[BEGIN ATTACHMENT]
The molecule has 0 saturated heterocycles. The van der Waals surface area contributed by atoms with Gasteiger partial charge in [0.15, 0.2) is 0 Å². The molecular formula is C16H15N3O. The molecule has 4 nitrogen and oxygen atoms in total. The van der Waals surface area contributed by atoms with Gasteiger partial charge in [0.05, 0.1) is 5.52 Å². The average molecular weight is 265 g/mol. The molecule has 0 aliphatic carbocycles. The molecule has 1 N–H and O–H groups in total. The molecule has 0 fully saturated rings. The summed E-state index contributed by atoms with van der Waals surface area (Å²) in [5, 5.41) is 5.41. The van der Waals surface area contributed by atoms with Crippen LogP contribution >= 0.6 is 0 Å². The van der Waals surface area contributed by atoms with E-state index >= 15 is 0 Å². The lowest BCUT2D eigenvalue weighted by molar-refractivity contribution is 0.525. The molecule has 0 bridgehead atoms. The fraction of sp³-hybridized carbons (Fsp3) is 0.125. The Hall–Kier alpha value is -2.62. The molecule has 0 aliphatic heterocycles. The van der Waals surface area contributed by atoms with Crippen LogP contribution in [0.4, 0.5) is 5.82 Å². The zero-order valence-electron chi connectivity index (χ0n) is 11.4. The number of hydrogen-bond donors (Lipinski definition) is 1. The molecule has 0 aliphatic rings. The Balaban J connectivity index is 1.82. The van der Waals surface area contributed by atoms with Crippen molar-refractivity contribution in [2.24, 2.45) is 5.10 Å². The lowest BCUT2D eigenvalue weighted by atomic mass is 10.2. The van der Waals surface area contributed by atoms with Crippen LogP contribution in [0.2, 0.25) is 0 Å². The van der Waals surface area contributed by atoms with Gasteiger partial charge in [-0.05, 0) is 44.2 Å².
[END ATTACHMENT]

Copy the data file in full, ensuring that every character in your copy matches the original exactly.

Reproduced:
The molecule has 0 saturated heterocycles. The van der Waals surface area contributed by atoms with Gasteiger partial charge in [0.15, 0.2) is 0 Å². The molecular formula is C16H15N3O. The molecule has 4 nitrogen and oxygen atoms in total. The van der Waals surface area contributed by atoms with Gasteiger partial charge in [0.05, 0.1) is 5.52 Å². The average molecular weight is 265 g/mol. The molecule has 0 aliphatic carbocycles. The molecule has 1 N–H and O–H groups in total. The molecule has 0 fully saturated rings. The summed E-state index contributed by atoms with van der Waals surface area (Å²) in [5, 5.41) is 5.41. The van der Waals surface area contributed by atoms with Crippen LogP contribution >= 0.6 is 0 Å². The van der Waals surface area contributed by atoms with E-state index >= 15 is 0 Å². The lowest BCUT2D eigenvalue weighted by molar-refractivity contribution is 0.525. The molecule has 0 bridgehead atoms. The fraction of sp³-hybridized carbons (Fsp3) is 0.125. The Hall–Kier alpha value is -2.62. The molecule has 0 aliphatic heterocycles. The van der Waals surface area contributed by atoms with Crippen LogP contribution in [0.4, 0.5) is 5.82 Å². The zero-order valence-electron chi connectivity index (χ0n) is 11.4. The number of hydrogen-bond donors (Lipinski definition) is 1. The molecule has 0 aliphatic rings. The Balaban J connectivity index is 1.82. The van der Waals surface area contributed by atoms with Crippen molar-refractivity contribution in [2.24, 2.45) is 5.10 Å². The lowest BCUT2D eigenvalue weighted by atomic mass is 10.2. The van der Waals surface area contributed by atoms with Crippen LogP contribution in [0.2, 0.25) is 0 Å². The van der Waals surface area contributed by atoms with Gasteiger partial charge in [-0.05, 0) is 44.2 Å².